Brands having a presence online will, at some point, confront a troll. How will you manage them? Writing for the LewisPR blog, Scott Pettet, recommends “the best course of action is to have a clear policy on dealing with antisocial, inappropriate or illegal behavior on the social media platforms you control.”
While I wholeheartedly agree with this, let’s dig deeper by first understanding what trolls are, the nature of trolls, their agenda, and how blogger relations can discredit a troll.
What Is an Internet Troll
You don’t have to look far to find definitions. Pettet provides this one:
The term ‘troll’, or ‘internet troll’ refers to a person who intentionally posts inflammatory messages for the sole purpose of eliciting a response (usually an emotive one) from others.
Zoe Williams of the Guardian gives us excellent commentary on trolls and some advice for managing them. She makes the distinction between haters and trolls:
Trolls aren’t necessarily any more pleasant than haters, but their agenda is different – they don’t just want to insult a particular person, they want to start a fight – hopefully one that has a broader application, and brings in more people than just the object of their original trolling.
Williams points out that “trolls often, when you talk to them, turn out to be quite nice.” Needless to say, this is deceiving. For brands, managing trolls should be part of their overall communication strategy because, it is a form of harassment that can take over and damage the integrity of brand.
The Nature of Trolls and Their Agenda
It is a common trait of people to feel important, so we do thing worthwhile. It is also a common trait of most well-adjusted people to be respected and acknowledged by others. According to Trollspotting, “to a troll, any form of attention – even anger or fear or hatred – seems better than no attention at all.” So when a troll evokes powerful emotions, such as fear and anger in other, they feel empowered. Sometimes this can be directed at respected leaders, perhaps the executive staff of an organization. This usually takes the form of unhealthy and unwarranted criticism that’s typically bias and is the most common form of trolls.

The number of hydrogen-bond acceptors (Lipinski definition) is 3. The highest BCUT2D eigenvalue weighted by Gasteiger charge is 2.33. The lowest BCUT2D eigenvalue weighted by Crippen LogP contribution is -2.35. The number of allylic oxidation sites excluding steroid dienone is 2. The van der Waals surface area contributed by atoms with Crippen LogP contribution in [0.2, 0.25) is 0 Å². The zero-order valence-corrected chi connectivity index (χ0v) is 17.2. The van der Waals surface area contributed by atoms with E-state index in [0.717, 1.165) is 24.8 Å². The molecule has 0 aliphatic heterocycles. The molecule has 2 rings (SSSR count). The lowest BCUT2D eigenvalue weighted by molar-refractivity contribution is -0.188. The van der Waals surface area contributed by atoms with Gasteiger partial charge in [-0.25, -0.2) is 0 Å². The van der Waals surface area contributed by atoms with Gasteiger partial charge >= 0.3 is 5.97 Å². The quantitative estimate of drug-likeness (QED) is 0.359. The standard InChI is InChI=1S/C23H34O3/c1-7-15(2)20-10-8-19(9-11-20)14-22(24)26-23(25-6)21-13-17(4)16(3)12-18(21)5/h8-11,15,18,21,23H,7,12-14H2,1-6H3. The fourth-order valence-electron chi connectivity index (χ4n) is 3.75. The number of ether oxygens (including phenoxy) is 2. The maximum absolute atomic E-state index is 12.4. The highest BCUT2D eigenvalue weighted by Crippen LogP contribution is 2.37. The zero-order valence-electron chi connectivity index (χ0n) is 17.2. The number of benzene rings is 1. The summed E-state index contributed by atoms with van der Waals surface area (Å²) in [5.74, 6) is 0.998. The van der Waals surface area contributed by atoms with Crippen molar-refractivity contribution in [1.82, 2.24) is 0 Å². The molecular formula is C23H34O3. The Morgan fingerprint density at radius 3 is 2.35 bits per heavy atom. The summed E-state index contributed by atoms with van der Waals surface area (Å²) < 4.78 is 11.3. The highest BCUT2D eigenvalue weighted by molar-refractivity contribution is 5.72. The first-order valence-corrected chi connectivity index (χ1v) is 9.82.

Since these criticisms are framed as healthy, rational and warranted the perception it creates borderlines paranoia for those being attacked and it confuses others — collateral damage. Initially, onlookers don’t know who to believe. With such self-doubting and confusion, the outcome can be paralysis.
How Blogger Relations Can Discredit A Troll
Trollhandling in the larger community of the Internet — those parts of cyberspace you don’t control — requires networking and building a trusted and reliable support system of brand evangelists, or brand advocates, whatever you nomenclature d’jour.
Because trolls biggest asset is inciting fear, which fuels mistrust, your most powerful weapon is maintaining the brand’s integrity and sense of self. You can’t control whether a troll tries to start vicious rumors. You can control how you react to the possibility by empowering advocates to engage the troll on your behalf. Build positive messages that directly reframe the troll’s messages, distribute those to your network, but do not directly link to the troll and do not directly cite the trolls messages in yours. This is will work against.
The secret to reframing messages successfully and managing public perception is to refrain from admitting some details of a troll’s rumors are accurate. Take not:
Just the citing of a troll’s message as a parenthetical to introduce your frame subconsciously implies truth.
Remember your brand and reputation has been established over years. As much as a troll would like to see, your brand cannot be destroyed by a single rumor, unless you allow it. Reasonable people will form their own opinions based upon your actions than upon what anyone says about your brand.